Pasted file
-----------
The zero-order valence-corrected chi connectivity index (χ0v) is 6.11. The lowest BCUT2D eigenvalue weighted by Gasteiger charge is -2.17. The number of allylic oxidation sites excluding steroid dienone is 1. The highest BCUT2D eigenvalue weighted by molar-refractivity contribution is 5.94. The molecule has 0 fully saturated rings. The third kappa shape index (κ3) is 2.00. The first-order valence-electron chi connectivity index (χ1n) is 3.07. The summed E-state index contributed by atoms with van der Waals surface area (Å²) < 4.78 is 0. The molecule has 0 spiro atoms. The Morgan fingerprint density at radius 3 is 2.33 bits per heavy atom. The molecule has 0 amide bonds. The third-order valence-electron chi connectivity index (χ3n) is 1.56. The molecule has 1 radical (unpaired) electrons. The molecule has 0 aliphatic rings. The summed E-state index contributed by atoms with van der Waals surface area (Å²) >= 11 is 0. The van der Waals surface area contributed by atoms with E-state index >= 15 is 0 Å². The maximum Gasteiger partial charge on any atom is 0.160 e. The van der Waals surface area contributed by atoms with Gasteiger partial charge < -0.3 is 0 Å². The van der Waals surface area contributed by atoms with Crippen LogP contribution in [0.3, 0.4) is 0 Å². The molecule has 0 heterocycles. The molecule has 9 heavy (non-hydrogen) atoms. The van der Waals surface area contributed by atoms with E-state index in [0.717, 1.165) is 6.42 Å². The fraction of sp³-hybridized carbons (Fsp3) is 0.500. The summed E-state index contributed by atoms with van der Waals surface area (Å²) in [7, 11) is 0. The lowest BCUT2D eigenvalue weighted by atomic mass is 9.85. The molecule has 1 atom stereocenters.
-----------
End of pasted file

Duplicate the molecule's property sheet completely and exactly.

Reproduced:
The zero-order valence-corrected chi connectivity index (χ0v) is 6.11. The lowest BCUT2D eigenvalue weighted by Gasteiger charge is -2.17. The number of allylic oxidation sites excluding steroid dienone is 1. The highest BCUT2D eigenvalue weighted by molar-refractivity contribution is 5.94. The molecule has 0 fully saturated rings. The third kappa shape index (κ3) is 2.00. The first-order valence-electron chi connectivity index (χ1n) is 3.07. The summed E-state index contributed by atoms with van der Waals surface area (Å²) < 4.78 is 0. The molecule has 0 spiro atoms. The Morgan fingerprint density at radius 3 is 2.33 bits per heavy atom. The molecule has 0 amide bonds. The third-order valence-electron chi connectivity index (χ3n) is 1.56. The molecule has 1 radical (unpaired) electrons. The molecule has 0 aliphatic rings. The summed E-state index contributed by atoms with van der Waals surface area (Å²) >= 11 is 0. The van der Waals surface area contributed by atoms with E-state index >= 15 is 0 Å². The maximum Gasteiger partial charge on any atom is 0.160 e. The van der Waals surface area contributed by atoms with Gasteiger partial charge < -0.3 is 0 Å². The van der Waals surface area contributed by atoms with Crippen LogP contribution in [0.3, 0.4) is 0 Å². The molecule has 0 heterocycles. The molecule has 9 heavy (non-hydrogen) atoms. The van der Waals surface area contributed by atoms with E-state index in [0.717, 1.165) is 6.42 Å². The fraction of sp³-hybridized carbons (Fsp3) is 0.500. The summed E-state index contributed by atoms with van der Waals surface area (Å²) in [7, 11) is 0. The lowest BCUT2D eigenvalue weighted by atomic mass is 9.85. The molecule has 1 atom stereocenters.